Did you walk to school when you were a kid? I did, and so did the other neighborhood kids. We were getting regular exercise and didn’t even realize it. These days, sadly, walking isn’t really a part of many peoples’ lives, and with sedentary jobs and long commutes, moving around is actually something that we have to think consciously about engaging in. Many of us go to gyms or find ways to work out at home, but regardless of how you choose to exercise, it’s a key component of a healthy lifestyle and maintaining functional fitness so that as you age, you can continue to do the activities you enjoy…and sometimes, it takes a lot to get motivated and do it.
As we age, functional fitness becomes increasingly important – arguably, more than beefy biceps or chiseled abs (though those are nice to have, too). Many people spend decades working desk jobs, where there is very little regular physical activity and plenty of other (easier) activities besides exercise. Our metabolisms slow as we get older, too, hastening the accumulation of pounds.
Cumulative physical damage also catches up with us: we may have aches and pains from those high-impact activities and mishaps we suffered when younger, and may become less flexible. Without concerted efforts to maintain fitness, people may become heavier, weaker, and even lose the ability to perform the activities they once took for granted – for homesteaders, it could be lifting bags of feed and carrying 5-gallon water buckets; for others, it could be carrying heavy grocery bags or lifting small children.
Even if you’re young and healthy, it’s important to begin good habits now, so you’re not fighting an uphill battle for fitness as you get older…but it’s really never too late to improve your fitness level. Some people will have the advantage of having formed good exercise habits very young, even as children; others will find exercise later in life. I remember Physical Education (P.E.) classes in school, running during Track, and discovering the military press for the first time in the school gym during PE. I was hooked! It was challenging, I could really see results, and, most importantly, it was fun. I’ve enjoyed “pumping iron” ever since.
Further support for weight training’s health benefits was published recently in the New York Times, which cited a study’s findings that “even a little weight training might reduce the risk of heart attack or stroke”, and that this benefit was independent of whether the individuals also performed frequent aerobic exercise. The study further showed that “people who lifted twice a week, for about an hour or so in total, had the greatest declines in risk”.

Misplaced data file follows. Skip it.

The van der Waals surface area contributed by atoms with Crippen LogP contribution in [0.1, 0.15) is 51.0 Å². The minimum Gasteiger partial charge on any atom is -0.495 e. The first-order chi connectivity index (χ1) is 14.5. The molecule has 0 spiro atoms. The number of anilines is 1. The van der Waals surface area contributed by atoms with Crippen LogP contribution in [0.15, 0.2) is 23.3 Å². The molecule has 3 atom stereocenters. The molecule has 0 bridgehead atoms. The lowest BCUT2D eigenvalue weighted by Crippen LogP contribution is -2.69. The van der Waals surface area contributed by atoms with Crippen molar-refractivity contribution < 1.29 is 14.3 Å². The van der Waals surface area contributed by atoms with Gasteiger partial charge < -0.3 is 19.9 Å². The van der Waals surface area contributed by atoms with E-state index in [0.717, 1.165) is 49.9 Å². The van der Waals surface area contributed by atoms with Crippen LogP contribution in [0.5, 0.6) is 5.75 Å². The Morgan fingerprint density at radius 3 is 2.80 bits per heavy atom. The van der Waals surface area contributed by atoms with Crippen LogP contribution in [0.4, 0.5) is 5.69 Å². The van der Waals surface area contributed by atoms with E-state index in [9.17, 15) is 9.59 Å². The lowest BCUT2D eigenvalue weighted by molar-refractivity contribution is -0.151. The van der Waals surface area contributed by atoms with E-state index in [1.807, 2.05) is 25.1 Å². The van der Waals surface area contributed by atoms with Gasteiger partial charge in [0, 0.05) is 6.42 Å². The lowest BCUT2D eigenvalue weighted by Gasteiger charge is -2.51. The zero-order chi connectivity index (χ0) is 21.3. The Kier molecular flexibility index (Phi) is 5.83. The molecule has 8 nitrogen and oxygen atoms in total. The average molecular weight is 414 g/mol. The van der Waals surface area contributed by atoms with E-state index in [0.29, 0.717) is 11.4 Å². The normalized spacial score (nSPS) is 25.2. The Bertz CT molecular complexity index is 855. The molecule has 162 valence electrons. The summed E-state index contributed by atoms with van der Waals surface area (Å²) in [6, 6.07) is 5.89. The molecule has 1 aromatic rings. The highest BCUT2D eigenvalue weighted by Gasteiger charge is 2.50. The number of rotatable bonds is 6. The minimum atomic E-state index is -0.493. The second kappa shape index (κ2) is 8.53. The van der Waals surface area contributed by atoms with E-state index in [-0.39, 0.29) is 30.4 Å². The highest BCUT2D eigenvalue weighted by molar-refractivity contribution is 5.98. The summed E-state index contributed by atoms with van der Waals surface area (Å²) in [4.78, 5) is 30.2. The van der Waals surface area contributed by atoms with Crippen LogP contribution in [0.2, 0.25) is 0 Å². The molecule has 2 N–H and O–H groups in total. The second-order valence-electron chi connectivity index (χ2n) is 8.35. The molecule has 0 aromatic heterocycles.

My approach to lifting weights is a little different now – with time, comes wisdom. My perspective has changed, and my focus is primarily on being fit, rather than just looking fit. I’m also very concerned about using proper form when lifting, to avoid injury. There are many helpful fitness-related resources online, like ExRx.net, that I check when I want to verify that I’m performing specific exercises correctly. Watching it done is a helpful supplement to reading about how it should be done; watching my own form in a mirror is also important, to validate that what I think I’m doing really is what I’m doing (like keeping my back neutral during deadlifts).
I also tend to perform more compound exercises, like squats, deadlifts, bench presses, military presses, and bent rows, rather than those that just isolate specific muscles (though they have their place in a well-rounded weightlifting routine, too). Properly performed by individuals without conditions that would contraindicate them, these exercises can help increase and maintain lifelong fitness.
While I’ve focused on the type of exercise I enjoy most, cardiovascular exercise is important, too; a new study has shown that endurance exercise may help you age gracefully by making cells biologically younger. Per the NYT article, “the message of the new study…is that exercise of any kind may change the nature of aging, even for people who already are middle-aged.” The study’s lead researcher further mentions that “differing types of exercise almost certainly lead to potentially synergistic impacts on our cells and bodily systems.” (emphasis is mine)
My takeaway from the studies: for the greatest benefit, do both aerobic exercise and resistance exercise, and do them regularly. Find ways to incorporate them into your lifestyle, and make yourself accountable for doing them. Having dogs motivates me to take walks – the puppy has tons of energy to burn, she gets to encounter new things and people, I get dose of sunlight (and an upper body workout from dog-wrangling)…and before I know it, we’ve done a brisk, invigorating, 3+ mile walk!
Staying healthy and fit is all about you. Don’t take care of yourself to get a pat on the back – do it because only you can ensure that you’re fit enough to get out there and move those rabbit tractors, weed that garden, pick your 65 pound dog up after she’s had leg surgery, or move those hundreds of pounds of feed sacks (or dismantle a big old junk pile!). No one’s going to know if you don’t exercise (or eat healthy, or get enough sleep) except you. And if you fail to do it? Yep, you will know.
If we’re honest with ourselves, what may seem like a lack of time to exercise really is, fundamentally, a matter of priority: make your health a priority – for you. Every bit counts, and if you’re going to do it, do it right. Do something challenging today…and keep looking for ways to challenge yourself!